Waller: The South Shore (CD review)

Music of Michael Vincent Waller. Various artists. XI Records XI 136 (2-disc set).

Not a lot of recent modern music--that is, music of the past thirty or forty years--appeals to me. Too often it sounds like mere academic exercises in noise shaping rather than anything that might entertain people. Indeed, the very thought of "entertaining" an audience would seem anathema to many modern composers; after all, that would smack of pandering to popular taste, something no respectable modernist would want critics to accuse them of. Then, just when I think that future generations will remember little from our current classical era, along comes a young composer like Michael Vincent Waller who breaks with the prevailing tide and produces serious music with a genuinely wide appeal. It's kind of refreshing.

According to his Wikipedia article, "Michael Vincent Waller (b. 1985, Staten Island, New York) is an American composer of contemporary classical music. He has studied with La Monte Young, Marian Zazeela, and Bunita Marcus. His recent compositions have been compared to Erik Satie, Claude Debussy, Maurice Ravel, Keith Jarrett, and Morton Feldman blending elements of minimalism, impressionism, gamelan, world music, and melodic classicism. His piano works have been described as 'evoking Debussy but refracted through a 21st century prism.'" Certainly, the music on his two-disc set The South Shore--solo and chamber works--fully illustrates these characteristics. More important, the compositions entertain both the mind and the heart.

Waller's music, at least as represented on this two-disc set, sounds melodic and a touch melancholy yet never sentimental. The program derives from compositions he wrote in the past four years, music that evokes memories, emotions, vaguely nostalgic and yearning, always sweet and flowing.

The musicians and ensembles who perform on the disc include Christine Kim, cello, and Pauline Kim-Harris, violin (Project SiS) with Conrad Harris, violin, Daniel Panner, viola, Charity Wicks, piano; Dedalus Ensemble with Didier Aschour, electric guitar, Amélie Berson, flute, Cyprien Busolini, viola, Thierry Madiot, trombone, Pierre Stéphane Meugé, alto sax, Deborah Walker, cello; 20>>21 Ensemble with Yael Manor, piano; Itay Lantner, flute, Erin Wight, viola, Clara Kennedy, cello, and Jessica Park, violin; Nicolas Horvath, piano; Esther Noh, violin; Carson Cooman, organ; Katie Porter, clarinet, and Devin Maxwell, gong percussion (Red Desert); Luna Cholong Kang, flute; and Marija Ilic, piano.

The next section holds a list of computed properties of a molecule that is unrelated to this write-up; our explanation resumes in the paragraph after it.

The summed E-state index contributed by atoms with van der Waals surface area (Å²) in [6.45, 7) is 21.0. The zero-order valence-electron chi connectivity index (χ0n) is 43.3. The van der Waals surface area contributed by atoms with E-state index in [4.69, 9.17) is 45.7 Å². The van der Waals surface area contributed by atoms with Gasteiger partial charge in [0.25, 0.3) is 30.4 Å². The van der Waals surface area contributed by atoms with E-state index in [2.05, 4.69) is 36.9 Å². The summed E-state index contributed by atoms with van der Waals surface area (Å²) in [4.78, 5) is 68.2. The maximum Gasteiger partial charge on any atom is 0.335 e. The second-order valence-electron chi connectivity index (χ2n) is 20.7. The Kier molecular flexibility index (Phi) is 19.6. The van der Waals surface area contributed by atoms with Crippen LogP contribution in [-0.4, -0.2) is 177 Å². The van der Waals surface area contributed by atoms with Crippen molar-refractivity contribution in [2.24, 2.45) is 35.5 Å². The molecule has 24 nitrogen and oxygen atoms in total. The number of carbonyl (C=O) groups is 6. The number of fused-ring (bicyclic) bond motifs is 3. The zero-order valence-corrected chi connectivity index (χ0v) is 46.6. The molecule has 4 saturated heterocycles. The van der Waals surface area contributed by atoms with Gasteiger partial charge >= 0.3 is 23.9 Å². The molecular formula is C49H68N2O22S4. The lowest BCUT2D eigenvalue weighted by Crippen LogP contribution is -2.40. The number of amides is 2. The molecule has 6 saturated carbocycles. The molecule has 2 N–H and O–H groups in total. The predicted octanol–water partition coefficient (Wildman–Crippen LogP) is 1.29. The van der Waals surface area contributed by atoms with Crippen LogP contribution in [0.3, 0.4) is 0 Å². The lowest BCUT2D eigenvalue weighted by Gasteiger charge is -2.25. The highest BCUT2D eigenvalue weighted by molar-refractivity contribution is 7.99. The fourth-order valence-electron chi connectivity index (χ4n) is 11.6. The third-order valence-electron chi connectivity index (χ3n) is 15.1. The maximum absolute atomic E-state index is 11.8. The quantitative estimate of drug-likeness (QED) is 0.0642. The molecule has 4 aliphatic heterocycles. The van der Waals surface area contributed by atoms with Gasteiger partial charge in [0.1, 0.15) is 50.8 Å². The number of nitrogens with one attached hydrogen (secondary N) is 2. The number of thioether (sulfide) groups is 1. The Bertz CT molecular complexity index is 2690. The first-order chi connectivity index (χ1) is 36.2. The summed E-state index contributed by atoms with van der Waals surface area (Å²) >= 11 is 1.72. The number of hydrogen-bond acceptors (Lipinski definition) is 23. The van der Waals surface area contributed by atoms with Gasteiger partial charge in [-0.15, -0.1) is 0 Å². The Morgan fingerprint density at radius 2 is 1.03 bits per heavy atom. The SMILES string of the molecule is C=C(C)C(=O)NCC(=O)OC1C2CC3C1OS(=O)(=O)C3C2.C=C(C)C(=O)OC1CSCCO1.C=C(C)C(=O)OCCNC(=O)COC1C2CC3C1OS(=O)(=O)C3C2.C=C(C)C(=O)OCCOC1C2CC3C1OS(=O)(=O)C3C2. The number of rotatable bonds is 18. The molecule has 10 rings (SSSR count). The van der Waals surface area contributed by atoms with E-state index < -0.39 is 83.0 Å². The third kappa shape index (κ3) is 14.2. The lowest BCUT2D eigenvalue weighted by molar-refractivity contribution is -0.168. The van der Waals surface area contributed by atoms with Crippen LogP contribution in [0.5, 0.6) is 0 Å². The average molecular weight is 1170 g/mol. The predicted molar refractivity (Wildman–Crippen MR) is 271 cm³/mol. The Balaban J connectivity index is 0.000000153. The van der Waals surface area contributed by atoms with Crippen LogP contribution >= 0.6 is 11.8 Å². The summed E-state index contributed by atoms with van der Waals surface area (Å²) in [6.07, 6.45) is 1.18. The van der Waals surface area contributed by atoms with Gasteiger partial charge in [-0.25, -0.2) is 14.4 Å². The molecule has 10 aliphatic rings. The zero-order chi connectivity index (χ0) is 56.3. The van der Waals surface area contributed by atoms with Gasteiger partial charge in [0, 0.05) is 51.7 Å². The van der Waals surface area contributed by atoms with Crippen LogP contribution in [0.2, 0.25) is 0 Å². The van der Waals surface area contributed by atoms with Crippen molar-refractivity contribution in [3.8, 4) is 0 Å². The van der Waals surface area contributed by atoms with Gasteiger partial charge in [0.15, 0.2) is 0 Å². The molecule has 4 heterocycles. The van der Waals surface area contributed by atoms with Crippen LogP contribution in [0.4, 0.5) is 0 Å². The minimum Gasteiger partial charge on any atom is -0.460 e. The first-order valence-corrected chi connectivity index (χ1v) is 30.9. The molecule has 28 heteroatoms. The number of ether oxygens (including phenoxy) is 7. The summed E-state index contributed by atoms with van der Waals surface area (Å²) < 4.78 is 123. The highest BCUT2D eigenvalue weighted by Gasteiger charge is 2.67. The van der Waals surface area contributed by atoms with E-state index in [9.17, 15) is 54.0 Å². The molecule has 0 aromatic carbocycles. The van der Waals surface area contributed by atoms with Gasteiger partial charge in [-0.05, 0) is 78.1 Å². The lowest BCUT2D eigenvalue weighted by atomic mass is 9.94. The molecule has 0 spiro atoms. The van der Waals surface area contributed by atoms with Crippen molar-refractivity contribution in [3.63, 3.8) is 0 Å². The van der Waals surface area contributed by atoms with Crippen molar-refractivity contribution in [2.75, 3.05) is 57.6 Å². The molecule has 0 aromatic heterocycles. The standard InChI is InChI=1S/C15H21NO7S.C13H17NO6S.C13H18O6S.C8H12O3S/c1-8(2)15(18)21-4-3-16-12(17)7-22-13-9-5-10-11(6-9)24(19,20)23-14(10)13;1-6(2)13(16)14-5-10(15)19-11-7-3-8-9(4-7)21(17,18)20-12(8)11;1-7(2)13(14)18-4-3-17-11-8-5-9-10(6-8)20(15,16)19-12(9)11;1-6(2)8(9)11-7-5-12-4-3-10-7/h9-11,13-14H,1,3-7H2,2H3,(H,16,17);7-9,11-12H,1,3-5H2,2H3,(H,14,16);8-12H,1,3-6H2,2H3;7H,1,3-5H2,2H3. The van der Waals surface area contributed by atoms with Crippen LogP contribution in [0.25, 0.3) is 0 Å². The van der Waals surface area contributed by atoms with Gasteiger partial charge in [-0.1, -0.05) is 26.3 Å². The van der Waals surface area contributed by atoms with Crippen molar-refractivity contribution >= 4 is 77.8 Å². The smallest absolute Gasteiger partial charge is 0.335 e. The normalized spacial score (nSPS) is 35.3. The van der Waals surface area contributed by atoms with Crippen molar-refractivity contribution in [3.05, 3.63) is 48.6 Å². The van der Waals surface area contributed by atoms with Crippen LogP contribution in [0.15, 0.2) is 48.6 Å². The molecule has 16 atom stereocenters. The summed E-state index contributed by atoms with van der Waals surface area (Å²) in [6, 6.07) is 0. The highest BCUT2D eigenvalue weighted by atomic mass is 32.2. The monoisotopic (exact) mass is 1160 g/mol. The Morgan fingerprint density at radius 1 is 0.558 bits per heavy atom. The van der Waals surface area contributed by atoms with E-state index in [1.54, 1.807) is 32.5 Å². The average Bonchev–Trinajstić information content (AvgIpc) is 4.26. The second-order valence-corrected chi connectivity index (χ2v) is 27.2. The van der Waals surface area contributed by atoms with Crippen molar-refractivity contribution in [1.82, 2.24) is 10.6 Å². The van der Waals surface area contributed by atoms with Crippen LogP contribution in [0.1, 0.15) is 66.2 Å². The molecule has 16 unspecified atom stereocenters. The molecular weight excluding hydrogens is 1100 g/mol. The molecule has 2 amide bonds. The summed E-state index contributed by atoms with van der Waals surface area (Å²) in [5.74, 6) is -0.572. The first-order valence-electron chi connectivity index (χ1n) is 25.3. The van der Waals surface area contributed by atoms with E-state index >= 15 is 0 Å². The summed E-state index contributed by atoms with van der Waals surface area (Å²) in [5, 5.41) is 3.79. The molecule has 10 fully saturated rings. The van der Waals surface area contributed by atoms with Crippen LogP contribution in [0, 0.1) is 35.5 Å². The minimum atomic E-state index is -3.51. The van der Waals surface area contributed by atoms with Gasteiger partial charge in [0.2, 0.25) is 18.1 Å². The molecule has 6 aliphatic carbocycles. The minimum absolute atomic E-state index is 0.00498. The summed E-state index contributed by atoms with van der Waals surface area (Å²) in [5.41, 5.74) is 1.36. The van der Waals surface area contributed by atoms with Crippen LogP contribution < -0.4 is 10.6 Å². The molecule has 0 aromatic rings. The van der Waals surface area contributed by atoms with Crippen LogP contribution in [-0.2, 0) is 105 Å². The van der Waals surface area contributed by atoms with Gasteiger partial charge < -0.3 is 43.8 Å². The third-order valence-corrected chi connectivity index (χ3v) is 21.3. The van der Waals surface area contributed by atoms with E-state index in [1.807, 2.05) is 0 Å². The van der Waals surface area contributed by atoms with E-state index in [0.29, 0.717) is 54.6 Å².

Being the old Romantic that I am, I tended to favor the more lyrical numbers in the set, starting at the beginning with Anthems for cello and piano. Like most of the pieces, it's brief and to the point, about two-and-a-half minutes, with a graceful beauty that envelops one in its welcoming tone. Likewise, Atmosfera di Tempo for string quartet is a gentle set of variations, quite beautiful in its wistful longing.

Waller describes Profondo Rosso for piano trio as a Valentine for his muse, Mia. As with any Valentine, it is pure, loving, and ultimately comforting.

And so it goes. Each piece has a haunting quality, moody and atmospheric, delightful in the moment, quickly forgotten. The pieces invite repetition of those moments, however. Tre Pezzi per Trio di Pianoforte for piano trio is probably the most impressionistic music in the set, with shadings of light and dark colors interweaving to create visions of nature, the seasons, and memories sad and anxious.

After that, there's a wonderfully evocative piece for organ called Organum that recalls music of the late Medieval-early Renaissance period in a large, airy, but very quiet cathedral. It's quiet organ music, if such a thing is to your liking; it is mine.

Michael Vincent Waller
Ritratto is the largest-scale work on the program, written for a sextet of flute, alto sax, electric guitar, viola, cello, and trombone. Again we hear a kind of Renaissance quality in the music, especially with the entrance of the guitar. It's quite charming, with each instrument highlighted for its own individual contribution to the whole.